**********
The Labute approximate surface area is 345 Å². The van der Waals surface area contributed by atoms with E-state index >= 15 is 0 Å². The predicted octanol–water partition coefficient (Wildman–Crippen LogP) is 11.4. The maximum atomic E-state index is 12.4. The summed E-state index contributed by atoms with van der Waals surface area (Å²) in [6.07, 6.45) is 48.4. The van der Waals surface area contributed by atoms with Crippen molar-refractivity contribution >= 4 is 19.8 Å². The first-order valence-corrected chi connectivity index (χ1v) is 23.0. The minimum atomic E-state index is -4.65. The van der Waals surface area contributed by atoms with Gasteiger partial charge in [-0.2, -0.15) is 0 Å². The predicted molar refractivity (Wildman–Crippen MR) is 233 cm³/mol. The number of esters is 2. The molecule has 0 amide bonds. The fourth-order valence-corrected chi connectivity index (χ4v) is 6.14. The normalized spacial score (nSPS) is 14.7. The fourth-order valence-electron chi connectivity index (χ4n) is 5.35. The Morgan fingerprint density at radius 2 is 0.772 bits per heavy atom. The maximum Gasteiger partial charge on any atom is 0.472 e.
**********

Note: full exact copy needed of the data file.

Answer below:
The Labute approximate surface area is 345 Å². The van der Waals surface area contributed by atoms with E-state index >= 15 is 0 Å². The predicted octanol–water partition coefficient (Wildman–Crippen LogP) is 11.4. The maximum atomic E-state index is 12.4. The summed E-state index contributed by atoms with van der Waals surface area (Å²) in [6.07, 6.45) is 48.4. The van der Waals surface area contributed by atoms with Crippen molar-refractivity contribution >= 4 is 19.8 Å². The first-order valence-corrected chi connectivity index (χ1v) is 23.0. The minimum atomic E-state index is -4.65. The van der Waals surface area contributed by atoms with Gasteiger partial charge in [-0.2, -0.15) is 0 Å². The predicted molar refractivity (Wildman–Crippen MR) is 233 cm³/mol. The number of esters is 2. The molecule has 0 amide bonds. The fourth-order valence-corrected chi connectivity index (χ4v) is 6.14. The normalized spacial score (nSPS) is 14.7. The fourth-order valence-electron chi connectivity index (χ4n) is 5.35. The Morgan fingerprint density at radius 2 is 0.772 bits per heavy atom. The maximum Gasteiger partial charge on any atom is 0.472 e.